I agree! FTDNA and other vendors could do a much better job of putting some plain-language context around the results. A novice who is dumped into genetic genealogy will lack context, which, in this subject, is extremely important. It would help immensely if we could all go back in time and pay attention in high school or college biology during the unit on meiosis.

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            • #7
              Does anyone know if ftdna report 48xxxy syndrome to the customer?

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              • #8
                Originally posted by prairielad View Post
                FTDNA will declare an X match for all segments down to 1cM/500SNP.
                Majority of segments under 7cM tend to be false positive.
                This is something that everyone has wrong.

                When I was weighing how low you can go on your parameters, I came up with this idea. For a given set of parameters, say x SNP's and y minimum segment size in cM's, if you can find any two kits that do not match, the chances that those parameters would cause any false positives in comparing any two kits is practically nil. Those parameters are just not spewing forth false matches stochastically.

                So, why do we have all of the matching segments which defy explanation? They come from the parents sharing a common ancestor and the DNA from both comes together to reconstruct a segment of that common ancestor's DNA.

                Given the nature of males not passing a X-chromosome to a son, I can find pairs of kits that do not produce any matching segments using parameters as low as 100 SNP's and 1.0 cM minimum segment.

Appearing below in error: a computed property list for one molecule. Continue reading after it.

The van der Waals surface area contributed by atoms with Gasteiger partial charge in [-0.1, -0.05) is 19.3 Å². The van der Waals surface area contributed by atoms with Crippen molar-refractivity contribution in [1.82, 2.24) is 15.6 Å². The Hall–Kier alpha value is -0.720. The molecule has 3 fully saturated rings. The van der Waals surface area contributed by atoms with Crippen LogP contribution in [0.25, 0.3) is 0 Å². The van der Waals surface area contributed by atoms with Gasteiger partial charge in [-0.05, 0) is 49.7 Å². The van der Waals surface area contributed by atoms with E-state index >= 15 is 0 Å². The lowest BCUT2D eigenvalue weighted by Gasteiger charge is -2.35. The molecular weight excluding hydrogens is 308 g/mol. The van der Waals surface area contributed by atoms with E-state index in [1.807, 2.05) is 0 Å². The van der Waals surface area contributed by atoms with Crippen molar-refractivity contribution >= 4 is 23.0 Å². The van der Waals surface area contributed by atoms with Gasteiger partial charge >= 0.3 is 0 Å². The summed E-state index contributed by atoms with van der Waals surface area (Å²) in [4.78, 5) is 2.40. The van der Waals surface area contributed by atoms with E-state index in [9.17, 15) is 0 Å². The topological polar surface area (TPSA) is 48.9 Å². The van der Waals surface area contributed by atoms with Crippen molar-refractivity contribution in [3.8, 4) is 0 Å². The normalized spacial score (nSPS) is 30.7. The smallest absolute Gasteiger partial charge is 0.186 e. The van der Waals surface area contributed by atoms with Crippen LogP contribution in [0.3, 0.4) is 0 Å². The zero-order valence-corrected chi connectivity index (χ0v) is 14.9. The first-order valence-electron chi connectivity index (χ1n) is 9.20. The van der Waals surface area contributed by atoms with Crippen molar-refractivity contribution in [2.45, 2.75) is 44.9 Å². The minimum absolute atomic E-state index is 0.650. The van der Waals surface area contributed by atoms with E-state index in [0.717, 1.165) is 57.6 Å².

As for showing a matching X segment believed to be on a male's father's side, it comes from the mother having a common ancestor on the father's side, possibly even being a reconstructed segment from DNA of both of her parents.

                Basically X-DNA matches are not worth the time of day (even though they are not false-positive), except for cases within just the first few generations (where total amount of match may give a clue to the nature of the relationship). Spending your time on the other 22 chromosomes is a better use of time and effort.

                Jack Wyatt
                Last edited by georgian1950; 29 April 2018, 06:09 AM. Reason: clarity

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                • #9
                  Here are the details on my case re false positive for X match:

                  My FIL has two very good matches on each side. GEDmatch tells me that my FIL's parents were not related to each other.

                  His paternal side match is a half great-niece, confirmed also through family tree research, with 322 cM in common.

                  His maternal side match is also a half great-niece, also confirmed through family tree research, with 447 cM in common.